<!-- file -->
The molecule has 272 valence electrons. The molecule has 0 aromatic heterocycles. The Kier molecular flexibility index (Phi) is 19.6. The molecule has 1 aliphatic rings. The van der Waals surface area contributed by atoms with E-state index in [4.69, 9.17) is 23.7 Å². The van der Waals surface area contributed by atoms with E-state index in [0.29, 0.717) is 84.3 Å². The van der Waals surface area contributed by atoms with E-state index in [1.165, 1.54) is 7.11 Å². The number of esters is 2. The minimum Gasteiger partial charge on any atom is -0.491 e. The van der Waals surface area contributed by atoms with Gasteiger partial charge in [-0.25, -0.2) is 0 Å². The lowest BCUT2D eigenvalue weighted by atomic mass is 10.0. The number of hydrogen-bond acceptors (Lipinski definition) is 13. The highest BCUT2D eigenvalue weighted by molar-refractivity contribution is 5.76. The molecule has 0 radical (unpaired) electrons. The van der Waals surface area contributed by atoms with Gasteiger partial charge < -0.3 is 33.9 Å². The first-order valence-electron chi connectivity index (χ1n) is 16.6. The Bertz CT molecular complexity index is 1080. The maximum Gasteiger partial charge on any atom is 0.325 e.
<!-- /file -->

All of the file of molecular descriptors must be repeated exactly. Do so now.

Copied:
The molecule has 272 valence electrons. The molecule has 0 aromatic heterocycles. The Kier molecular flexibility index (Phi) is 19.6. The molecule has 1 aliphatic rings. The van der Waals surface area contributed by atoms with E-state index in [4.69, 9.17) is 23.7 Å². The van der Waals surface area contributed by atoms with E-state index in [0.29, 0.717) is 84.3 Å². The van der Waals surface area contributed by atoms with E-state index in [1.165, 1.54) is 7.11 Å². The number of esters is 2. The minimum Gasteiger partial charge on any atom is -0.491 e. The van der Waals surface area contributed by atoms with Gasteiger partial charge in [-0.25, -0.2) is 0 Å². The lowest BCUT2D eigenvalue weighted by atomic mass is 10.0. The number of hydrogen-bond acceptors (Lipinski definition) is 13. The highest BCUT2D eigenvalue weighted by molar-refractivity contribution is 5.76. The molecule has 0 radical (unpaired) electrons. The van der Waals surface area contributed by atoms with Gasteiger partial charge < -0.3 is 33.9 Å². The first-order valence-electron chi connectivity index (χ1n) is 16.6. The Bertz CT molecular complexity index is 1080. The maximum Gasteiger partial charge on any atom is 0.325 e.